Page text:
"What is this?" I said aloud, not to the alien but to myself. I looked up at him, and with a nod he let me know that it was permissible to open the book. I ran my hand over the cover -- I had never felt a volume so warm, so soothing, like a puppy's belly -- and I lifted the book to look at the words inside. Then I felt the strangest sensation. The characters on the page made no sense at all to me; they might have been Cyrillic or katakana or Ge'ez jumbled together for all I knew. But somehow, touching that warm cover, I knew what the text meant. I knew what I was meant to do -- that afternoon, in class, with the entire 1L class before me. I would --
A sudden high-pitched gasp interrupted my reverie, and I reflexively slammed the book shut. In the hallway, eyes agape, stood my student assistant, Patty. She looked from my alien to me and back again, not sure what she should do next. Before I could say either "Run!" or "Come in!", the alien resolved the situation. He growled, "Teach, you," and then vanished. It was like a light bulb burning out -- a brief flare, and then instantly the room seemed darkened by his absence. But he left the book.
Patty ran in. "Professor MacDonald, was that an alien? What did it leave you?" She came around to my side of the desk, like a referee repositioning herself, so she could read the cover.
"It says, 'TO SERVE LAW STUDENTS,'" I pointed out. "That's what I do. I think it's a gift to help me do more for my students." I flipped open the book, turning the pages without touching the cover. "The language -- well, it all looks like gibberish to me. But the book . . . spoke to me somehow. I'm taking it with me to class this afternoon."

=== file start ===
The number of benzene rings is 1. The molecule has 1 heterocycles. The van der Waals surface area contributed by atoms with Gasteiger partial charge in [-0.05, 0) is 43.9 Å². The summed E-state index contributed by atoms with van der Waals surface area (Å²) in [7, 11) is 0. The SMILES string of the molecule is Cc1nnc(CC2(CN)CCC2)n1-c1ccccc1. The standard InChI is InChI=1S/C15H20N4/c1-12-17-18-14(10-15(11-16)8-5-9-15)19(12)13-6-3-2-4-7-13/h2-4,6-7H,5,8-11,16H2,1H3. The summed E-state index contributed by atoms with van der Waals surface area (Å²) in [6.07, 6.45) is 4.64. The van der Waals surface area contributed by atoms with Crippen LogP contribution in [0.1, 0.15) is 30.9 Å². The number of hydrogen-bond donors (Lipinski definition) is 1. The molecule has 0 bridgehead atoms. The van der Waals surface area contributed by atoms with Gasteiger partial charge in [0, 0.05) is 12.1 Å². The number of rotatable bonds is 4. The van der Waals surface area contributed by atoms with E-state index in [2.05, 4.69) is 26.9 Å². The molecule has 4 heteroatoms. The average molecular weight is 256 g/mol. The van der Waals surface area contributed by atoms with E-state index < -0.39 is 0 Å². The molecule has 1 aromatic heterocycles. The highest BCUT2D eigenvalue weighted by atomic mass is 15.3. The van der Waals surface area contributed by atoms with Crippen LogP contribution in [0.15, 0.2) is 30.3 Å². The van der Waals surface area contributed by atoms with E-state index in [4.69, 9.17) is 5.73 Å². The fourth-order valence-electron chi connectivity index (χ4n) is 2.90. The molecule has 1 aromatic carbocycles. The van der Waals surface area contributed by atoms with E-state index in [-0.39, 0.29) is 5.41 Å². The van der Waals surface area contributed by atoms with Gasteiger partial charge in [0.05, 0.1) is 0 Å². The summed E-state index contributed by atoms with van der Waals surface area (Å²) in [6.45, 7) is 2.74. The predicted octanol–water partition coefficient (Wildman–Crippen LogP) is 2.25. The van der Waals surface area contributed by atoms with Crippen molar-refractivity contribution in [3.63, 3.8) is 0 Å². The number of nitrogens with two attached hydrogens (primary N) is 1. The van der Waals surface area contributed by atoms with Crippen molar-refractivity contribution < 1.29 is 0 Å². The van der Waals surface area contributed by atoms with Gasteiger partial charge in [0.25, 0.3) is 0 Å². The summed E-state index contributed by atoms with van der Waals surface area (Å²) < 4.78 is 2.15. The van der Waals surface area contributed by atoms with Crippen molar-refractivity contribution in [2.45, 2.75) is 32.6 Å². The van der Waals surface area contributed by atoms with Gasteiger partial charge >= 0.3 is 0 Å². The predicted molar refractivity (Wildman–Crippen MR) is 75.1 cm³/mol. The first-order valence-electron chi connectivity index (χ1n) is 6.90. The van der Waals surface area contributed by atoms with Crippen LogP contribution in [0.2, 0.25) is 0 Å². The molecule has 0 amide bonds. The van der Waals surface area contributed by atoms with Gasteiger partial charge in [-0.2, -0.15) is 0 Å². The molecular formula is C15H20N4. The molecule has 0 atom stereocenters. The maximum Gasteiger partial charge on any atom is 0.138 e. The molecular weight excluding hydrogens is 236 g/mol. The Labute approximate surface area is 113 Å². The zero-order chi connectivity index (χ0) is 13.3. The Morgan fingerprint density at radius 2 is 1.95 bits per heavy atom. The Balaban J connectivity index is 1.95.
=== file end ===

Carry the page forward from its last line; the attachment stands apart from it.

Patty's brow wrinkled. "I can't read any of this, but it looks like it might be some kind of code." She pulled out her phone. "Can I scan the pages? Maybe I can figure out what it says."
I nodded, and Patty snapped images of the two visible pages. I turned the rest of the pages slowly, giving her time to capture the entire text. It didn't take long. The pages were large and the font small, so there were only about forty pages total. Patty never touched the cover, so I don't think she "felt" the meaning of the book the way I did. But I thought that might be better -- perhaps, uninfluenced by that perception, she might be able to come up with a more precise, more literal translation of the text. I told her of my intention to bring the text to my 1L class that afternoon, and Patty, who enjoyed British crossword puzzles, happily left to try to crack the code.
Two hours later, I was standing at the podium at the front of our largest classroom, getting ready to teach the entire class of first-year law students. Since the start of the school year, I had been introducing them to the particular challenges and expectations of law school, with the goal of making sure that each of them would be fully prepared by the end of the semester for the final exams that would determine their GPAs, and perhaps their fates. Mine was the only class in which every 1L student was enrolled. This was a boon, because it gave me the chance to introduce Academic Success and the resources available there to all of our students. It gave me an opportunity to lay for every student the groundwork for successful performance, no matter how much familiarity they had had upon matriculation with the practice of law, law school, or even just basic sound study habits. But it was also a challenge, because it meant holding the attention of, and delivering value to, 150+ students with different aptitudes, different levels of familiarity or experience, and different degrees of confidence in their abilities. I would lose some of those students if I moved too quickly, and I would lose some of those students if I moved too slowly, and I wasn't sure there was a pace that would keep everyone engaged.